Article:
One of the most impressive parts of a DoneJS application is Server Side Rendering (SSR). You can write your code once and it will render both on an SSR-enabled web server and in the browser. You’ve probably noticed, while building your DoneJS app, that it’s a generally seamless experience. However, you’ll eventually run into a situation where the code on the server doesn't execute the way you would expect. Let’s take a look at why that’s the case, then I’ll show you a neat little DoneJS utility that makes it easy to debug these situations when they appear.
The need for a debugger
With SSR, the server renders the entire page and sends it to the browser. The browser picks right up where the server left off. But the server isn’t running a full browser environment, so not everything is quite the same. SSR uses a simplified DOM. Some APIs, like WebSockets and localStorage, don’t have much utility in the context of a rendering server, so they’re not implemented. If you hard-code a dependency on an API that isn’t implemented, you might get some unintended consequences. This is where being able to debug is an absolutely necessity. But this will require a Node.js debugger.
There are quite a few debuggers available for Node.js, and I think I’ve tried most of them. Unfortunately, some of the really promising ones don’t work consistently. For some it’s due to problems getting the right C library to compile. Other Chrome-based or IDE-integrated solutions have a 45+ second delay every time the server starts. None of the available options are easy to setup, consistent, and fun to use.
Microsoft’s Visual Studio Code editor, however, has an excellent debugger that just works. It’s lightning fast and works consistently across Windows, Linux, and macOS. Best of all, it's free! But it does have one small possible caveat. For a seasoned Node.js developer, the process of setting up Visual Studio Code’s debugger is probably pretty easy. But for a new developer, or anybody not familiar with the Node.js command line API, the setup process can be an irritation and barrier to entry. The great news is that there's a DoneJS utility that solves the problem!
The donejs-vscode package was created to make the debugger setup in VSCode ridiculously simple. It’s is a generator plugin for the DoneJS CLI, and to use it you run the following command in your DoneJS project’s root folder:
donejs add vscode
And just like that, you’re ready to debug your app in Visual Studio Code. The generator used the
develop npm script from the
package.json and created a configuration file at
/.vscode/launch.json that tells VSCode how to start your app. It even starts the DoneJS server that handles hot module swapping.
The debugger is probably simple enough that you’ll be able to click around and get used to it pretty quickly. To learn all about using the debug tools in Visual Studio Code, check out the debugger documentation. You’ll want to at least learn how to start the app, use breakpoints, inspect data, and use the debug console. If you’ve used a modern browser debugger, you’ll probably be familiar with the features that are available.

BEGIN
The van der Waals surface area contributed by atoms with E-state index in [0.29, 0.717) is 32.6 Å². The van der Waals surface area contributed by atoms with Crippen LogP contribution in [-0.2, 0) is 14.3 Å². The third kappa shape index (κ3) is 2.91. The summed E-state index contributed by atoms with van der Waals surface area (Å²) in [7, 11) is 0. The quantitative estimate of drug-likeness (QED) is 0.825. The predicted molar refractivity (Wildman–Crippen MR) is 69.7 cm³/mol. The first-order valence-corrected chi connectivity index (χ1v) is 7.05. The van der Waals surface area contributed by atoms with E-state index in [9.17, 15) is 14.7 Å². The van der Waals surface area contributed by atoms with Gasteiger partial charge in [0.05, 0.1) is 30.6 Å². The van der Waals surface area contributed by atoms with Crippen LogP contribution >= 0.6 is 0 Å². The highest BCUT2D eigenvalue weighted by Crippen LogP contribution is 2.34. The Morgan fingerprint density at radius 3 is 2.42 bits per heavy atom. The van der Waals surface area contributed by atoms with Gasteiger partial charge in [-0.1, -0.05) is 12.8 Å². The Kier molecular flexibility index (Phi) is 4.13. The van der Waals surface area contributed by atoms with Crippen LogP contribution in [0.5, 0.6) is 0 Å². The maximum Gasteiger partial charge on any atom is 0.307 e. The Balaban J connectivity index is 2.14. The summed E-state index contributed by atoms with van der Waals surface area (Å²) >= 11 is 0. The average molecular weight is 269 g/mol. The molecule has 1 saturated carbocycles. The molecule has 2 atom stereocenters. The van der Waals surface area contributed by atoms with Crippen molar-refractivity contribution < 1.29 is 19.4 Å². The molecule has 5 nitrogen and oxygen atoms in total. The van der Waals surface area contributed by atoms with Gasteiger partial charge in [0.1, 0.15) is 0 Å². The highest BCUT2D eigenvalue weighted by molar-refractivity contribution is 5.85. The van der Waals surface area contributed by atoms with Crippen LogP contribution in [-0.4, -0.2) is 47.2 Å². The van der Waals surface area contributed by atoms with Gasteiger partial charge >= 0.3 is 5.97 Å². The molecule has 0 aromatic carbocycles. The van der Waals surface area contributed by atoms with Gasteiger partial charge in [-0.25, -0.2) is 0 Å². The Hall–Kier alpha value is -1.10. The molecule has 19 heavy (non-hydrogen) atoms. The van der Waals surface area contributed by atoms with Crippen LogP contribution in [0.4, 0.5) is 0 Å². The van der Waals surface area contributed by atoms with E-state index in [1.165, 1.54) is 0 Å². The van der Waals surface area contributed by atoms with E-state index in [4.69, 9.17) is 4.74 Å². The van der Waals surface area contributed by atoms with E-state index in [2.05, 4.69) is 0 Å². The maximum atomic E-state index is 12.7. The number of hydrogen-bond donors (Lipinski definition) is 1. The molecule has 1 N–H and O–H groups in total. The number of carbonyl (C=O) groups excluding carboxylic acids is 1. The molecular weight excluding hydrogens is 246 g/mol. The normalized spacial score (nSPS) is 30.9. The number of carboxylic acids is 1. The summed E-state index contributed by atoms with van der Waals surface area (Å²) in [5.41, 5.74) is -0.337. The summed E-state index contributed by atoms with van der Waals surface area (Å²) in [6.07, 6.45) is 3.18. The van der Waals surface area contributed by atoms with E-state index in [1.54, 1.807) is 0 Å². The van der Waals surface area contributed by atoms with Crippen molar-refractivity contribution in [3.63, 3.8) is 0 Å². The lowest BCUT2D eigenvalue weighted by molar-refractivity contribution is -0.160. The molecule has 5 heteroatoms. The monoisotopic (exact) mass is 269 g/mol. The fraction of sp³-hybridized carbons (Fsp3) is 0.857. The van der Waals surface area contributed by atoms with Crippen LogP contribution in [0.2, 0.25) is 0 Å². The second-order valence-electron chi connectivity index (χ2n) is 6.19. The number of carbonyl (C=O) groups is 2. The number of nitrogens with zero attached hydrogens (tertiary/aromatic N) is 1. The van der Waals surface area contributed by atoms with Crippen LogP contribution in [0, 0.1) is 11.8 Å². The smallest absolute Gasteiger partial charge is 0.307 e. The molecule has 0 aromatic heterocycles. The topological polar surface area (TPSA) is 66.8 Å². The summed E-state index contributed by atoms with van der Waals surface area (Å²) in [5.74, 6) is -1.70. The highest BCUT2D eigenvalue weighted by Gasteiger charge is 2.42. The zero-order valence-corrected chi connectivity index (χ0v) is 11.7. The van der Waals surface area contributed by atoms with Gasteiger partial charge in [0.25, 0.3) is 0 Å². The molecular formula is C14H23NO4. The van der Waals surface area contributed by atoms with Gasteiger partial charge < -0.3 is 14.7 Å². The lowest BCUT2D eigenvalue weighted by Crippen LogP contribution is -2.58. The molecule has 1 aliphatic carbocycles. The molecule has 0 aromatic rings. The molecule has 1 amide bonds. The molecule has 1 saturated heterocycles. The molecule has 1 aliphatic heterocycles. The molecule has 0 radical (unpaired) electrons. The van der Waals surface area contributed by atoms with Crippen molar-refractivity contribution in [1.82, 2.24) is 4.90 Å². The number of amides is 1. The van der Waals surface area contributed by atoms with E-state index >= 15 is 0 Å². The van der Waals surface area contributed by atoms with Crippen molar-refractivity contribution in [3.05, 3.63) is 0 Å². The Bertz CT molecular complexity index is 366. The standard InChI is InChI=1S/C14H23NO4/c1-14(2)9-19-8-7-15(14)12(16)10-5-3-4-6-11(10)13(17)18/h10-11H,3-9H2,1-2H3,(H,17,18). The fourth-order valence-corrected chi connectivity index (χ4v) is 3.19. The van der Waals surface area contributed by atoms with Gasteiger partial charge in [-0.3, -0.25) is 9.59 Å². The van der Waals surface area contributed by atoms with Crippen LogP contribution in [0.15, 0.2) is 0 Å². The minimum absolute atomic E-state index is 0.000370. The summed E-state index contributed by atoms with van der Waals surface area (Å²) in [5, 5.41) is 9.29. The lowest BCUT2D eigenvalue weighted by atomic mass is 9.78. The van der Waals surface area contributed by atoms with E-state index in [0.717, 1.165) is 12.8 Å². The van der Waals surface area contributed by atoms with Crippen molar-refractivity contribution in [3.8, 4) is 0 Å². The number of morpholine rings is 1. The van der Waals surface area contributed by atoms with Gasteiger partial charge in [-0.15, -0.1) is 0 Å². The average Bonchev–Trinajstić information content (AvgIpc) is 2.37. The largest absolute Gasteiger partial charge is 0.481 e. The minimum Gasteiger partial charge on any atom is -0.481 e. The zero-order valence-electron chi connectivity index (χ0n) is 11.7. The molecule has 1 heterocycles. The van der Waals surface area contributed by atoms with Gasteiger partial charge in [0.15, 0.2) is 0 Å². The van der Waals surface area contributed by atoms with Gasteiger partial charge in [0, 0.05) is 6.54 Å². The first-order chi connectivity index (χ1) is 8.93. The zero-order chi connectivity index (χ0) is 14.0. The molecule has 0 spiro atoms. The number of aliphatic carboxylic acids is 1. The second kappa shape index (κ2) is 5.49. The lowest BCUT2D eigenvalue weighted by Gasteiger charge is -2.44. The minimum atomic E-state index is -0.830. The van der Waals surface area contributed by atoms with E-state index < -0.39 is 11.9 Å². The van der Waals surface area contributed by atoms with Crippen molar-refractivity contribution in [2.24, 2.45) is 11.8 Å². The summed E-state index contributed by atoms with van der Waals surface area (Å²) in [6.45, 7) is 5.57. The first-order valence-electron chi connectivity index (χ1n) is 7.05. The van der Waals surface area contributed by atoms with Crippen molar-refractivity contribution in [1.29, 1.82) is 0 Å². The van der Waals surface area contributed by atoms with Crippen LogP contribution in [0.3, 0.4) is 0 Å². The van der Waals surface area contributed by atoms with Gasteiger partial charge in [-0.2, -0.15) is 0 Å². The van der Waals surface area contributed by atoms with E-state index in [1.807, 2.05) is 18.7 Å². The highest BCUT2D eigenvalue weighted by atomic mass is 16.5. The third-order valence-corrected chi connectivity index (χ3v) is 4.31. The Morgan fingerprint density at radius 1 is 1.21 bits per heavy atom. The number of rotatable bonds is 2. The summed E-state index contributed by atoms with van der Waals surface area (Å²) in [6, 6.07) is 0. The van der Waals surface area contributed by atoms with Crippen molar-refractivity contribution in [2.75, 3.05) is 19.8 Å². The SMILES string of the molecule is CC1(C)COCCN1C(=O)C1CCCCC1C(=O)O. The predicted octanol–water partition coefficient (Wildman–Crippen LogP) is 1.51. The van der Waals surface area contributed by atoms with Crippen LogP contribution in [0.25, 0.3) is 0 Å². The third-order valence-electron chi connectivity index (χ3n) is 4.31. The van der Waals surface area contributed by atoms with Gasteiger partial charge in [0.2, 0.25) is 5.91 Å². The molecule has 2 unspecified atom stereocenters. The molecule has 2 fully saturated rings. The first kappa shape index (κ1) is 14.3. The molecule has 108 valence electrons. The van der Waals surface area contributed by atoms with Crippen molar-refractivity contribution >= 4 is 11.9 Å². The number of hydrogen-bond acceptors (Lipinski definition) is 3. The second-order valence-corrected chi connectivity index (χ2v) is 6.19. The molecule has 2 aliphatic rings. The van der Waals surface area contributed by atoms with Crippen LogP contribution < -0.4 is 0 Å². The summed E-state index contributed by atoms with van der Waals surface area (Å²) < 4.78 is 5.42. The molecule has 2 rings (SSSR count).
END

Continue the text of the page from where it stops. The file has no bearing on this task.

Image from the Visual Studio Code docs
Basic SSR Debugging
Now, let’s try it out in a newly-generated DoneJS app. If you need help getting one setup, learn how to create a new DoneJS app. Once you have one, open it in VSCode by using the open dialog on a Mac, or the Open Folder menu option in Linux or Windows, then select your project root folder. In the left sidebar, make sure the File Explorer icon is selected
(⌘+shift+E) then open
debugger; directive. Let’s add that, now. Locate the
message attribute and change its
value attribute into a
get() function that returns the "Hello World!" string. Then, type
debugger; on the line before the return statement. The end result should look like this:
If you’ve run
donejs add vscode, you’ll see a
.vscode folder with a
launch.json file inside, which means you’re ready to start the debugger. Open the debugger in the left sidebar
(⌘+shift+D) and click the little green play button to start the server. You can also just press
fn+F5 from anywhere in the app. You’ll see the debug console pop up at the bottom of the window. It should look like this:
Now open http://localhost:8080 in your browser. Visual Studio Code will hit the
debugger; statement, but you’ll notice that it’s in a different file. (Notice the
!eval at the end of the filename) This is the compiled version of our app.js, which is what actually runs under the hood. It can’t be edited, but since the
debugger; statement gets compiled, the debugger stops there.
At this point, you can set breakpoints and inspect variables from the Server Side Rendering server’s point of view. Try typing
this.attr('title') into the debug console at the bottom of the window and hitting enter. You’ll see the value of the
title attribute, which is defined further down in app.js.
Try a few more things in the console.
window shows a fairly large object. But try
undefined. If you had made an app where you were expecting
localStorage to work, your new debugger skills just showed you why it won’t. It doesn’t exist when the application runs in Node.js.
Because a Server Side Rendering server uses a simplified DOM, the need to debug your DoneJS app is likely to someday arise. When it does, just run
donejs add vscode and you’ll be up and debugging right away. Hopefully learning how to debug a server-side rendered application will save you a lot of time. It might not seem like a big deal in this small application, but will come in handy when debugging a larger component.
Finally, If you have any debugging tips to share, I’d love to know them. Get in touch on Twitter. If you find room for improvement in the donejs-vscode generator, please file an issue or come contribute on Github.